Lets chat about the topic of New Year’s resolutions.

Each year many of us create promises to finally use that gym membership, or start reaching for fresh fruit and not the donuts, but our great ideas often become old news by mid-February... at least in our heads.\

I recently read a social media post by a man who explained how New Years Eve was the time to “mentally delete” all his bad habits from the previous year. He felt that by erasing his mistakes, he might be freed of them.

While I understood his perspective, I didn’t agree with his philosophy. Bad habits can’t simply be deleted, but they can certainly be replaced.

So, what gives? Why is it so hard to keep our resolutions? Because with resolutions, we focus on our actions and not our intentions.

Intentions are on a higher plane than actions. Intentions are about changing our core behaviors and the way we view ourselves from a deeper perspective. We can accept our mistakes as lessons and learn to focus forward instead of looking backwards.

I have made the decision to stop creating New Year’s resolutions and, instead, set intentions. To me, the word resolution implies the “resolving of problems”—and going back over my last year to clean up problems or forgive myself of mistakes felt heavy and blaming. Setting intentions felt much more positive.

For example, instead of making a New Year’s resolution to go to the gym more often, I set an intention to keep my body healthy and strong—including paying attention to what I eat and how often I exercise. This way, I can choose a variety of ways to match that intention—whether it’s going to the gym, taking a long walk, eating new foods, or creating a new healthy habit I haven’t even thought of yet.

Setting intentions gives us higher goals and more choices that can benefit our whole well-being.

If you’d like to set intentions for the New Year, these questions can help you get started:

Intentions For Your Mind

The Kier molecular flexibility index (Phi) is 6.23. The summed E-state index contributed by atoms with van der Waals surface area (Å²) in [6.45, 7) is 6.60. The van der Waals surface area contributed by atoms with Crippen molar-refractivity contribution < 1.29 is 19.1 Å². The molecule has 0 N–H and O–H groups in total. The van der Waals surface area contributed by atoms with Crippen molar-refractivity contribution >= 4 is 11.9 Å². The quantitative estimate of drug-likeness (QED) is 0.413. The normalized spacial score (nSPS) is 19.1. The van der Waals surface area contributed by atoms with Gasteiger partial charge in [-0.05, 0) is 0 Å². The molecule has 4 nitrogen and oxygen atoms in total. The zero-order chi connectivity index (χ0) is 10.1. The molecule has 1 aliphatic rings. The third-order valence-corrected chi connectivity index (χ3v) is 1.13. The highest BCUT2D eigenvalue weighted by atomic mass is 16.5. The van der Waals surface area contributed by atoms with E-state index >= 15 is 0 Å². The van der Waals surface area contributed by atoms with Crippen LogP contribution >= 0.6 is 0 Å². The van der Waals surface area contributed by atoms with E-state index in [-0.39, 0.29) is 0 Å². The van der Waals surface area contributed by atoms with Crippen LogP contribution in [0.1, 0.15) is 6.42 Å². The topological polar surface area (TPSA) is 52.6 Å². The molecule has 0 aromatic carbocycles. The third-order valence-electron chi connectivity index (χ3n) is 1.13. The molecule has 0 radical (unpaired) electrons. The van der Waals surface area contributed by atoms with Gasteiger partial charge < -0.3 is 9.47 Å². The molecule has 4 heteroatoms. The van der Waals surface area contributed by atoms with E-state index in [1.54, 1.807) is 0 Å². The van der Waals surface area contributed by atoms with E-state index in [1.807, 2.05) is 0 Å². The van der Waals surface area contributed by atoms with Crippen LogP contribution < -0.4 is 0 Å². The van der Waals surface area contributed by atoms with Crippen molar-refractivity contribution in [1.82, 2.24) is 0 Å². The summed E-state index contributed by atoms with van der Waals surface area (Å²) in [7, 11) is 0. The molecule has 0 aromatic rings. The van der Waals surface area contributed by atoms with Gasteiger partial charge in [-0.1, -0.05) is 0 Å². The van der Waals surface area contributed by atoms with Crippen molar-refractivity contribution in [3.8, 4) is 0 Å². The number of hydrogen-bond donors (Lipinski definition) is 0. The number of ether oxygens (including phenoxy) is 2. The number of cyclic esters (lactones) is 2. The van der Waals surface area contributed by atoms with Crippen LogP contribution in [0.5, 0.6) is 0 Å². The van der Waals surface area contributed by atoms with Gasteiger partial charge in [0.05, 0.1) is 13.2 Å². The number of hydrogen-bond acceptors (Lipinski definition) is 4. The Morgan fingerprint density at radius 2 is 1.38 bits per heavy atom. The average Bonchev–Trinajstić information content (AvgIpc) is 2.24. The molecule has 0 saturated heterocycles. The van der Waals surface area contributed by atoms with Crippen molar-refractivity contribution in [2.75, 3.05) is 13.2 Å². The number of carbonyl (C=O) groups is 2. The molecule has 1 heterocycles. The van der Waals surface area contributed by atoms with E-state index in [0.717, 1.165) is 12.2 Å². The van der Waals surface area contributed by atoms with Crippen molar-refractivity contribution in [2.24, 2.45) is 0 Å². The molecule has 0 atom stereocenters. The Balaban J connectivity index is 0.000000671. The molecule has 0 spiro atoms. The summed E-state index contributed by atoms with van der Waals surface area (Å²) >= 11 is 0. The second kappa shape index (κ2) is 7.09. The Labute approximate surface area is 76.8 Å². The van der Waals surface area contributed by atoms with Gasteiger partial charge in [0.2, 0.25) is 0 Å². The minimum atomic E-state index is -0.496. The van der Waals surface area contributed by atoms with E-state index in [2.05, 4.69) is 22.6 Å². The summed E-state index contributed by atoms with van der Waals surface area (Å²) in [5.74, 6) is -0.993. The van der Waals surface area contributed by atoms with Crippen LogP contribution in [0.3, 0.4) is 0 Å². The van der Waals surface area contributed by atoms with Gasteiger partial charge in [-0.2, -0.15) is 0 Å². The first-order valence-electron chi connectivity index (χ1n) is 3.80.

• What are you predominantly thinking about? How are those thoughts serving you?
• What feels hopeful when you think about it? What feels possible?
• Remember: We can choose which thoughts we focus on.

Intentions For Your Body

• Is your health where you’d like it to be? If so, how do you maintain this momentum?
• If not, what would you like to change about your health?
• Remember: We are what we eat, drink, feel, and think.

One last suggestion: Think short, attainable goals to support your intentions. For example, in response to my intention to keep my body healthy and strong, I might plan a goal: “Starting on Monday, I will take a brisk walk during my lunchtime at least three days a week.” Always make it something measurable and possible.

Ok, now goals specifically at The Movement - make these realistic.

We want to help keep you accountable - I have set up an intentions page. 

Set your intentions here - these can be Movement Specific or personal intentions you may need help staying accountable with. 


Name *
Ideally I would like to achieve this intention by:
Ideally I would like to achieve this intention by:
Ideally I would like to achieve this intention by:
Ideally I would like to achieve this intention by:
When would you like to achieve this one?
When would you like to achieve this one?